They quickly made it up to the cabin with guide Carl leading the charge while Mike swept. It should be noted that Carl is also one of the Gray Knob caretakers and an expert in this particular area so our guests enjoyed the added value of area insights and information not known to many (Mike enjoyed this, too). After arriving and enjoying the training, Mike descended the mountain while William and Caitlin stayed with Carl, explored the area and visited another cabin called Crag Camp… then basically got into the whole Gray Knob vibe. They loved it. They ate, a lot, and enjoyed a beautiful sunset, then marveled at the millions or even billions of stars visble from up there.
The next day, after a soul-quenching coffee courtesy of the caretaker on duty, Justin, they ventured out and found they were socked in above treeline and the winds were slightly concerning. Visibility being the biggest issue, Carl led them as far as “Adams 4” — a 5355′ sub-peak of Mt Adams now officially called “Abigail Adams.” They did venture a bit further but as soon as they entered the expanse of nothingness between Abigail Adams and Thunderstorm Junction on their way to the main summit roughly seven tenths of a mile away, the clouds swallowed anything and everything that could be seen. A complete whiteout.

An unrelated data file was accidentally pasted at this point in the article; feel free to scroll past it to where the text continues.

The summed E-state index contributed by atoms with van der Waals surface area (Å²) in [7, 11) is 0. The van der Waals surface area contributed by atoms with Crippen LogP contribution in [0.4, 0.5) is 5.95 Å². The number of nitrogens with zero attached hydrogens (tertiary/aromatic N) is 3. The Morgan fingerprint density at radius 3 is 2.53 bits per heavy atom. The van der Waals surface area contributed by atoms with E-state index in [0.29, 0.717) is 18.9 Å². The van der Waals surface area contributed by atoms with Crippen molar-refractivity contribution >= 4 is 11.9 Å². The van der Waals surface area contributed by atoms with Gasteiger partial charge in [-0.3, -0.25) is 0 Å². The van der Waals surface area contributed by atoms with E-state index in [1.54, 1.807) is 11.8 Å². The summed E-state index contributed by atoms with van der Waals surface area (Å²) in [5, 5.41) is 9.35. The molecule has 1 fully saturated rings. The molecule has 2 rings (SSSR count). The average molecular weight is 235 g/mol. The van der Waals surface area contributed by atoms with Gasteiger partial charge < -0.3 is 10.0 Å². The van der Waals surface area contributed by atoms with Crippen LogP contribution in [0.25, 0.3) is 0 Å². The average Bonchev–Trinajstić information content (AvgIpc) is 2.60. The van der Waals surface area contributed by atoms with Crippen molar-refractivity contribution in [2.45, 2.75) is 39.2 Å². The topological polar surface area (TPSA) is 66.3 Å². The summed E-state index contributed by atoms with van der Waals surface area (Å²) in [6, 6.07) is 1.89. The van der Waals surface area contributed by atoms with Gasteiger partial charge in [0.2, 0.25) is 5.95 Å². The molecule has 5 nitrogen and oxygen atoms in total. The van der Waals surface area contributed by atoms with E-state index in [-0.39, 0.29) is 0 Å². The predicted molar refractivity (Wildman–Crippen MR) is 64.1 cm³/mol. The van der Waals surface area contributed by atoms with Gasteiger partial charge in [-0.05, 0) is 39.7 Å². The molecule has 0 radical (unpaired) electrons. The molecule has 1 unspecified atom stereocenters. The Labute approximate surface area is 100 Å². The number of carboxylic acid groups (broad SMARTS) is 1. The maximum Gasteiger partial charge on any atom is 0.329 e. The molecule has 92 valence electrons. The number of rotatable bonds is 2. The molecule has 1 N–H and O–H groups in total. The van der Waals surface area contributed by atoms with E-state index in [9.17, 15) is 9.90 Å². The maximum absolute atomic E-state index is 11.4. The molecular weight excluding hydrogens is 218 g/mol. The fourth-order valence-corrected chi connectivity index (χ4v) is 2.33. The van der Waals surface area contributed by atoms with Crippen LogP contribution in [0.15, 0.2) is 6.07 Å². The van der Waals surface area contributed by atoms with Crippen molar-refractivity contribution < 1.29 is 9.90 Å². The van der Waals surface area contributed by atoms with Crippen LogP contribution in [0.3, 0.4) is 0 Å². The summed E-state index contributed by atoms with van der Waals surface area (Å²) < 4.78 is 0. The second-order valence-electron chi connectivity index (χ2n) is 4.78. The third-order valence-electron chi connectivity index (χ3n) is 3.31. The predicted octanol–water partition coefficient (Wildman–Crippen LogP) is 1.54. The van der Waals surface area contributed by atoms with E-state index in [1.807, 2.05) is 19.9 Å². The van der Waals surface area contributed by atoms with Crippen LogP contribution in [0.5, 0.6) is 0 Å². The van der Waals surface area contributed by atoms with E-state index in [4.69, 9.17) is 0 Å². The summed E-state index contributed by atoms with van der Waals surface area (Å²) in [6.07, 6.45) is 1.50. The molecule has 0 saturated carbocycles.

Couldn’t see Abby, Sam, the trail, cairns, tracks… just drifts past Abigail. Caitlin had commented on some wind moving her around, but it was pretty light compared to the forecast 105 mph gusts. We were somewhat sheltered in the snowfield but I knew a couple hundred yards further the wind sets in hard. It was really fun playing in the whiteout for a few minutes, sticking close to Abby and on Lowes Path, confirmed only by my sense of the trail —Carl
Carl wisely retreated with the duo, stopping along the way to investigate the Knight’s Castle and other points of interest. After speaking with William and Caitlin later on, they really appreciated the experience.